May 26, 2005 – When adults use best practices to raise a child, they instill a sense of confidence and competence. According to Dr. Carl Dunst, there is no magic formula — best practices are simple and powerful things parents and teachers do that make a difference in a child's life. "When children are having difficulties, helping them will strengthen their sense of confidence, because they know the adults in their lives are dependable," he said.
Dunst delivered the keynote address at the seventh annual Best Beginnings early childhood conference, held at the University of the Virgin Island's Sports and Fitness Center.
About 300 parents, child care workers and day care providers discussed issues including grant writing, money matters in operating a facility, the role of parents (and specifically fathers) during a child's formative years and instructing children with attention deficit disorder.
"We know the early years are the most critical to development. If we do our best to enhance these years, we will better prepare them for the future," said Michal Rhymer-Charles, assistant commissioner of the Department of Human Resources.
As the licensing agent for child care centers, the Department of Human Resources wants to "provide a safe and stimulating environment for young children," Rhymer-Charles added. "Children are learners. We need to be quite careful and diligent to provide the best setting for them in the community."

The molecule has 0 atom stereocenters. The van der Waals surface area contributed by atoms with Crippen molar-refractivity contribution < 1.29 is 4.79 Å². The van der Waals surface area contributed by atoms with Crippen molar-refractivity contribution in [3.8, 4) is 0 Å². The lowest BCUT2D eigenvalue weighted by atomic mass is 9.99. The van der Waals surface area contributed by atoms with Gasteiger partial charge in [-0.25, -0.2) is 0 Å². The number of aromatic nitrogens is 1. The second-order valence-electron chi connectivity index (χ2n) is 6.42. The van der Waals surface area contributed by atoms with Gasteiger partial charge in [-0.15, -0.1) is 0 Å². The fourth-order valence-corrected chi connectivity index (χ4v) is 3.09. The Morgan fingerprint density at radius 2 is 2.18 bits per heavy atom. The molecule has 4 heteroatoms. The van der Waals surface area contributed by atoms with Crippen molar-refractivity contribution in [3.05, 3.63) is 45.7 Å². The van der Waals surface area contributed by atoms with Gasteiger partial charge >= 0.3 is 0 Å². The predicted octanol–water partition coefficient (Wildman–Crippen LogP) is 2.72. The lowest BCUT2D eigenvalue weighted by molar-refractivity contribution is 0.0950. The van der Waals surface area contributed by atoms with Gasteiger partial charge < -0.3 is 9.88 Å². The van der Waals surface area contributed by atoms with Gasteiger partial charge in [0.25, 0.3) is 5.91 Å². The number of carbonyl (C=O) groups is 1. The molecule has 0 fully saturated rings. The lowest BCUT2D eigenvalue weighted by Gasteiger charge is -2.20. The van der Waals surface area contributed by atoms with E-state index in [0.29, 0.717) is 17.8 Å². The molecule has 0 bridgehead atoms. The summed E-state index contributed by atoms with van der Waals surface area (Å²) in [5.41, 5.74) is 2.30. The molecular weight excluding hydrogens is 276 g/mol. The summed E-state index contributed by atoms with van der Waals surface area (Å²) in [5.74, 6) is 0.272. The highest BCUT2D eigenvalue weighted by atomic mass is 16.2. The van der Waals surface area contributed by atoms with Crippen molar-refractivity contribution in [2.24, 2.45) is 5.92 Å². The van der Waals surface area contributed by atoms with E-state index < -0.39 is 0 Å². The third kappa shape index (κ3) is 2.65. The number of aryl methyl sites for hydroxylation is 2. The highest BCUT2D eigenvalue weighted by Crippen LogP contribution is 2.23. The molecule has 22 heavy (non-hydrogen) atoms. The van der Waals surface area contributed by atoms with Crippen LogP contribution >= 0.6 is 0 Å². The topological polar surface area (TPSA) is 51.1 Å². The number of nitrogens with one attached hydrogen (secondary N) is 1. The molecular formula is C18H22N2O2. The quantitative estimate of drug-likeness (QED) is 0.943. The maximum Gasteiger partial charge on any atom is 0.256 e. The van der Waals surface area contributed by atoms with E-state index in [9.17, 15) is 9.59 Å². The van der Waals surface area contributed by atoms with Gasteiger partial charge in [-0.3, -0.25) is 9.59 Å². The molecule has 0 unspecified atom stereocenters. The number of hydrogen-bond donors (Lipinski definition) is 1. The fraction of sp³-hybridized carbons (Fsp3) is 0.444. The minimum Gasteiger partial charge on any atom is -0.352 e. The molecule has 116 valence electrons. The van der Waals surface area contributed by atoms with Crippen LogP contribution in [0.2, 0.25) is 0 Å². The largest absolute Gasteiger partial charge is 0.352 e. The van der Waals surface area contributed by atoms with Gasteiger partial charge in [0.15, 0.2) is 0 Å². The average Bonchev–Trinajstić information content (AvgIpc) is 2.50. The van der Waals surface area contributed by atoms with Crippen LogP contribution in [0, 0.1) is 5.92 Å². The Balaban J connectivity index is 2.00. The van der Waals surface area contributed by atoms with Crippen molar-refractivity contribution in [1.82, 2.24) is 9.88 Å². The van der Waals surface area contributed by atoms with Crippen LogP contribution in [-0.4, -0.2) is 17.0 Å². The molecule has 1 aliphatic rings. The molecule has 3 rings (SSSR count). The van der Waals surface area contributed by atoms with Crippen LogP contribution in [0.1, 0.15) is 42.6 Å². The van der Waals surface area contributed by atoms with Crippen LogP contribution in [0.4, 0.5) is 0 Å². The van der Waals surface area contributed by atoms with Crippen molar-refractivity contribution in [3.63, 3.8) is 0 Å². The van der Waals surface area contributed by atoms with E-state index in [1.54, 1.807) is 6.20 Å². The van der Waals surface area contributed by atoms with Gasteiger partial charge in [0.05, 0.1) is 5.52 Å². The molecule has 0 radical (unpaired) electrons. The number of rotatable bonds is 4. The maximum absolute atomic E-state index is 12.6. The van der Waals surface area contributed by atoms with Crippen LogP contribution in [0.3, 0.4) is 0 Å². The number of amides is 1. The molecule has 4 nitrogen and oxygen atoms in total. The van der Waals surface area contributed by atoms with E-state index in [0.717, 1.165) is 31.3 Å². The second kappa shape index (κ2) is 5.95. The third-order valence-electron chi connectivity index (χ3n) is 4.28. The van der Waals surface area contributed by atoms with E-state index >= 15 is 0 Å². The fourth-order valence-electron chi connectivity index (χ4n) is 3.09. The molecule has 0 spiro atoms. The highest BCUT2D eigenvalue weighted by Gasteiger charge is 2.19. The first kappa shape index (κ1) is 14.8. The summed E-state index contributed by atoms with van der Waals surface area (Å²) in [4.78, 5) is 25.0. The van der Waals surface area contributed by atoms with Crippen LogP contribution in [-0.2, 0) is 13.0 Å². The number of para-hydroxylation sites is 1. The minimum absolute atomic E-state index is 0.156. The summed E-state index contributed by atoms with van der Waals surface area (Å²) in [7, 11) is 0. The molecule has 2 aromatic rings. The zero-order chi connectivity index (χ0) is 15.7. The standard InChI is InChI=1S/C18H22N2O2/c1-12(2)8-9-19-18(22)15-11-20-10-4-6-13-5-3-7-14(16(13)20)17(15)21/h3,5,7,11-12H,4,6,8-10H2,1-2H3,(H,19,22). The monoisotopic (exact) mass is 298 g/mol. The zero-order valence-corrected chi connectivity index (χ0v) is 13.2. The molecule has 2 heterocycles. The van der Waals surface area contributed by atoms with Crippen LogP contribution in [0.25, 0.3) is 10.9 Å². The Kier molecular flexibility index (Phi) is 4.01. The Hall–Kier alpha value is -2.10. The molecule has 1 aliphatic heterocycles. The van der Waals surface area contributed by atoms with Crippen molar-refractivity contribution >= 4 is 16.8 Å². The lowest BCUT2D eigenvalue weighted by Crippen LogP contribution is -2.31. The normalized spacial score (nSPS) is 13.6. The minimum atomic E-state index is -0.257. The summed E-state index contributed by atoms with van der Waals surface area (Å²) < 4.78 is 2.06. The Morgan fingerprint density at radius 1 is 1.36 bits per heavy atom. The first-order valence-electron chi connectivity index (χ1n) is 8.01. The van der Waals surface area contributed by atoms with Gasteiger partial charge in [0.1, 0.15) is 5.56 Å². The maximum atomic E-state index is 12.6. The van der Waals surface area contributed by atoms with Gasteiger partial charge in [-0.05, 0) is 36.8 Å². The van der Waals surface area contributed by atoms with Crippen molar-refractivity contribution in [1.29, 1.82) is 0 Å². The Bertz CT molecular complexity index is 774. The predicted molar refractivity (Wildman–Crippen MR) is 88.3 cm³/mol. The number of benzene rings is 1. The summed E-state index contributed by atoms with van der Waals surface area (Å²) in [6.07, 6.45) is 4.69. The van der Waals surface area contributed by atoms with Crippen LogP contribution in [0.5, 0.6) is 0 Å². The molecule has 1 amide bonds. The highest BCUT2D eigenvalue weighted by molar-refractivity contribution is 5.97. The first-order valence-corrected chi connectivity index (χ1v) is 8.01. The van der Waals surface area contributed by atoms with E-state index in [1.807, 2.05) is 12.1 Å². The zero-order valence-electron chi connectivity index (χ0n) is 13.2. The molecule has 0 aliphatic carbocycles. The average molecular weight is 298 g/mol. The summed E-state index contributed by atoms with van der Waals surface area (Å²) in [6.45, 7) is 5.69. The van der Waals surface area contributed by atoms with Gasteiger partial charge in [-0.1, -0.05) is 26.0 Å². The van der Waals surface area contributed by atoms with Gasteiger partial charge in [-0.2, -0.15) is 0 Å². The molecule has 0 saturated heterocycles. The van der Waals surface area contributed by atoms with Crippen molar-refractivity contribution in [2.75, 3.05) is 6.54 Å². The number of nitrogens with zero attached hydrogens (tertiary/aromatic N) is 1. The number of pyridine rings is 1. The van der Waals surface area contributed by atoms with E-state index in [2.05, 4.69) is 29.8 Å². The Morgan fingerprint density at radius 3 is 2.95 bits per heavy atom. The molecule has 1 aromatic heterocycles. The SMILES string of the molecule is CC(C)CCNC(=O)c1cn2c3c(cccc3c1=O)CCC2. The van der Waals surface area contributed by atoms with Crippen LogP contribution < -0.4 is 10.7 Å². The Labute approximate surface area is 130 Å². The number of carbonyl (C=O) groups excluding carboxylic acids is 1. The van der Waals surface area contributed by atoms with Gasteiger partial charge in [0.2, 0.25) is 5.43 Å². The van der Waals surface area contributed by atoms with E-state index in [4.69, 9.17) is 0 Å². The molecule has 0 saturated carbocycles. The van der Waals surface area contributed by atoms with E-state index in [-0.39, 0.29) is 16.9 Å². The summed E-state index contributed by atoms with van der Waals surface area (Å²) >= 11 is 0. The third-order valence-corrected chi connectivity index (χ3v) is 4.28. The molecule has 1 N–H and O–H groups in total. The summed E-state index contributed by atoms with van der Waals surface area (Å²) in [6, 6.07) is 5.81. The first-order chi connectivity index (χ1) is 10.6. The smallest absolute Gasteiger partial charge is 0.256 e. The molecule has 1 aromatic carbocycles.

Maureen Moorehead, a conference committee member said, "We hope the participants take the information back to their environment to make a difference in the lives of children. If they do that, we would be very content."
Shereeka Edmeade, a Head Start teacher attending the conference for the third year, said she enjoys using the new skills in the classroom.
"I like the literacy focus, the Mother Goose teaching and reading session," she said. "I did the conference [last year] on best practices in reading, and now I use those strategies in the classroom." Edmeade found the techniques particularly helpful with her 3- to 5-year-old students. "The last time it was information on storytelling. I learned how to make a story come alive with tone of voice and gestures," she said.
Edmeade said she and her colleagues were given the day off from Head Start to attend the conference. In total, there were about 300 people participating.
The departments of Human Services, Education, Health and UVI worked with non-profit organizations including Lutheran Social Services and the Community Foundation of the Virgin Islands to sponsor the conference.
"In an effort to improve outcomes for children, one of our goals is to continually update the skills and knowledge of individuals who interact with young children and to do so in a forum that encourages and supports active participation" Moorehead said before the conference.
The free conference will continue Friday from 8 a.m. until 3:30 p.m. at the UVI Sports and Fitness Center.
The conference was held earlier in the week at the St. Croix campus of UVI.
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